May 26, 2013

Miami-Dade Transit tweaks some bus routes

Miami-Dade Transit is making adjustments to several bus routes that will take effect June 23.

Miami-Dade Transit is making adjustments to several bus routes that will take effect June 23.

On some routes, intervals between buses will be lengthened while others will be shortened. None of the changes involve major routes. MDT has 93 routes served by 684 buses during peak weekday hours.

Shortly before the adjustments take effect, MDT’s 1,800 drivers will be able to pick preferred routes by seniority. Drivers like to change routes along the same lines that airline pilots do: try something new, earn more pay through overtime or drive a bus closer to home.

The ritual, carried out every six months, is known as the lineups — divisional in June and general in November. This means that in a divisional lineup, drivers get to pick routes only within their division, while during the general lineup they can choose routes across the county. There are three MDT bus divisions: Coral Way, Northeast and Central.

“The reason why we have lineups is provided in our collective bargaining agreement, the Transport Workers Union,” said Cathy Lewis, MDT’s chief of civil rights and labor relations.

She said drivers like to change routes for a variety of reasons.

“Sometimes there are lifestyle changes,” she said. “Sometimes as your seniority builds you see much more lucrative routes and schedules that you might want to pick.”

Some routes trigger overtime pay because the distance may require more time on the clock, said Gerald Bryan, MDT’s chief of planning and scheduling.

As for route changes, the ones coming up June 23 are minor. There have not been significant adjustments since 2009. At that time, more than a dozen routes had segments cut and services to some areas were discontinued. Some routes were merged, and in some cases buses ran less frequently than before. Adjustments affected major routes including Miami Beach, downtown Miami, Biscayne Boulevard and Homestead.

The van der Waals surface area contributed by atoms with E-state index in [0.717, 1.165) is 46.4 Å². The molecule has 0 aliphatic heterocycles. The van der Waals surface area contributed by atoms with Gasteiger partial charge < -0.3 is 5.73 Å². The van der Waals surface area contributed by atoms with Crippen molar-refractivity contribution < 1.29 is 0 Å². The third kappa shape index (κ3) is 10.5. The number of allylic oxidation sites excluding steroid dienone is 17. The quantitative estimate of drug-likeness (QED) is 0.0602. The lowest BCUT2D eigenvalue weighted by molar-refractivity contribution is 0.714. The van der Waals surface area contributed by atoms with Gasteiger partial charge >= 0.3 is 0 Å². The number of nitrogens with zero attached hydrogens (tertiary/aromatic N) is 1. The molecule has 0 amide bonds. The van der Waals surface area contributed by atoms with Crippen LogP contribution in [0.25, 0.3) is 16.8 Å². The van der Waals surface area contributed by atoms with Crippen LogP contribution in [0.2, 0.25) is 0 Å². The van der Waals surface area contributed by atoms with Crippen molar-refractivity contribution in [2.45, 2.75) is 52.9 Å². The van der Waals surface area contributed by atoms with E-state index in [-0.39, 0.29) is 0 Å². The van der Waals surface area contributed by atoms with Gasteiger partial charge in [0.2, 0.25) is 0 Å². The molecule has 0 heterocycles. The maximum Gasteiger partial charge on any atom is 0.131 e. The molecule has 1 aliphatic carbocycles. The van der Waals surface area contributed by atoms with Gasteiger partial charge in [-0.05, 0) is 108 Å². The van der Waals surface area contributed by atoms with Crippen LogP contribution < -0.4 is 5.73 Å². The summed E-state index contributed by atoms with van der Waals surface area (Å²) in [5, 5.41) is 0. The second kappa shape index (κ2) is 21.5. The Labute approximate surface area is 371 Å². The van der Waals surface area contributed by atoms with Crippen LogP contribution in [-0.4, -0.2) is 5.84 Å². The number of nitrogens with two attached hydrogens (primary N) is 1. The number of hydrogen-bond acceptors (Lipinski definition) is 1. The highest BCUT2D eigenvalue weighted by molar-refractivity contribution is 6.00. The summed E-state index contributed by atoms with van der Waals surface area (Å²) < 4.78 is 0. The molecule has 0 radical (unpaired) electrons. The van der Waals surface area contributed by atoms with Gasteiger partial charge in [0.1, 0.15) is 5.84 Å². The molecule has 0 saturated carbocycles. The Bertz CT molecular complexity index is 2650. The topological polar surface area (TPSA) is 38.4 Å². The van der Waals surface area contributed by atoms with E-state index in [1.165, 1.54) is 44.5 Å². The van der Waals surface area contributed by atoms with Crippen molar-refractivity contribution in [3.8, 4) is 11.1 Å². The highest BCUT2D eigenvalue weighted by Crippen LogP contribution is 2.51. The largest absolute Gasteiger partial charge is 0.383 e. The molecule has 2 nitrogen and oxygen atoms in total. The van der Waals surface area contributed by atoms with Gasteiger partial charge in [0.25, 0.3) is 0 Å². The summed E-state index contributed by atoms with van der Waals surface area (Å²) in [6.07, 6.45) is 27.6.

Changes largely covered routes that were deemed to have below-average productivity.

Transit figures show that buses carry the bulk of transit riders, with more than 255,000 weekday boardings.

In the coming lineup, changes are largely tweaks in which service intervals between buses are lengthened or shortened, said Bryan. Overall, Bryan said, about 20 routes will have some type of adjustment.

For example, intervals between buses on the MDT 95 Express will be lengthened during so-called minor holiday Mondays like Columbus Day or Presidents Day when many people work.

On those days, he said, 95 Express buses will run every 10 or 15 minutes instead of every 5 minutes, on average, during peak hours.

“On these minor holidays, ridership goes way down,” Bryan said. “We are matching demand with service.”

The 95 Express service is popular with passengers.

“I ride the 95 Express because it relieves the stress of having to drive,” said Alicia Martínez, who lives in Broward and works in downtown Miami.

Another passenger, Merlyn Puente, said she rides the 95 Express because it saves her $600 a month in gas and tolls.

But on Route 77, which runs from the Golden Glades interchange in North Miami-Dade to downtown Miami largely on Northwest Seventh Avenue, service will be increased. Intervals between buses will be shortened during weekday midday hours to 12 minutes from 15, Bryan said.

In another change, the portion of Route 56 that serves Miami-Dade College Kendall Campus will now be covered by Route 71.

In addition, Route 70 weekday service to Saga Bay will be discontinued because of low ridership.

Karla Damian, the MDT spokeswoman, said that when finalized the list of changes will be posted on the department’s website,

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